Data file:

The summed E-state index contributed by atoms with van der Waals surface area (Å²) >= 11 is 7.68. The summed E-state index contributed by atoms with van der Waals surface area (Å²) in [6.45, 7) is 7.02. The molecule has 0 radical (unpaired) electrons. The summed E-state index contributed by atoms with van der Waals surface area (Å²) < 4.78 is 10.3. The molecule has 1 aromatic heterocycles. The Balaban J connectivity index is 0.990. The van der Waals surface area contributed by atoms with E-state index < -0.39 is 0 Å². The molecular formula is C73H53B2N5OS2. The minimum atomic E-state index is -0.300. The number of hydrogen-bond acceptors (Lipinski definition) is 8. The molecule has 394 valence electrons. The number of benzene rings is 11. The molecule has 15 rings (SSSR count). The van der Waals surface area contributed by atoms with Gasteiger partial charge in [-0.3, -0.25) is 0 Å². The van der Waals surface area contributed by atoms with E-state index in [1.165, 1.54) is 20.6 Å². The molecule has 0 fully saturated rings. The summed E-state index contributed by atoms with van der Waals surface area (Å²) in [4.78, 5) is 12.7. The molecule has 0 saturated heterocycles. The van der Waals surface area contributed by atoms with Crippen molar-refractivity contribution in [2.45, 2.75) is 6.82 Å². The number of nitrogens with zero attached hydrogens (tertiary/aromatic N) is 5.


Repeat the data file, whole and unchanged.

The summed E-state index contributed by atoms with van der Waals surface area (Å²) >= 11 is 7.68. The summed E-state index contributed by atoms with van der Waals surface area (Å²) in [6.45, 7) is 7.02. The molecule has 0 radical (unpaired) electrons. The summed E-state index contributed by atoms with van der Waals surface area (Å²) < 4.78 is 10.3. The molecule has 1 aromatic heterocycles. The Balaban J connectivity index is 0.990. The van der Waals surface area contributed by atoms with E-state index < -0.39 is 0 Å². The molecular formula is C73H53B2N5OS2. The minimum atomic E-state index is -0.300. The number of hydrogen-bond acceptors (Lipinski definition) is 8. The molecule has 394 valence electrons. The number of benzene rings is 11. The molecule has 15 rings (SSSR count). The van der Waals surface area contributed by atoms with Gasteiger partial charge in [-0.3, -0.25) is 0 Å². The van der Waals surface area contributed by atoms with E-state index in [1.165, 1.54) is 20.6 Å². The molecule has 0 fully saturated rings. The summed E-state index contributed by atoms with van der Waals surface area (Å²) in [4.78, 5) is 12.7. The molecule has 0 saturated heterocycles. The van der Waals surface area contributed by atoms with Crippen molar-refractivity contribution in [2.45, 2.75) is 6.82 Å². The number of nitrogens with zero attached hydrogens (tertiary/aromatic N) is 5.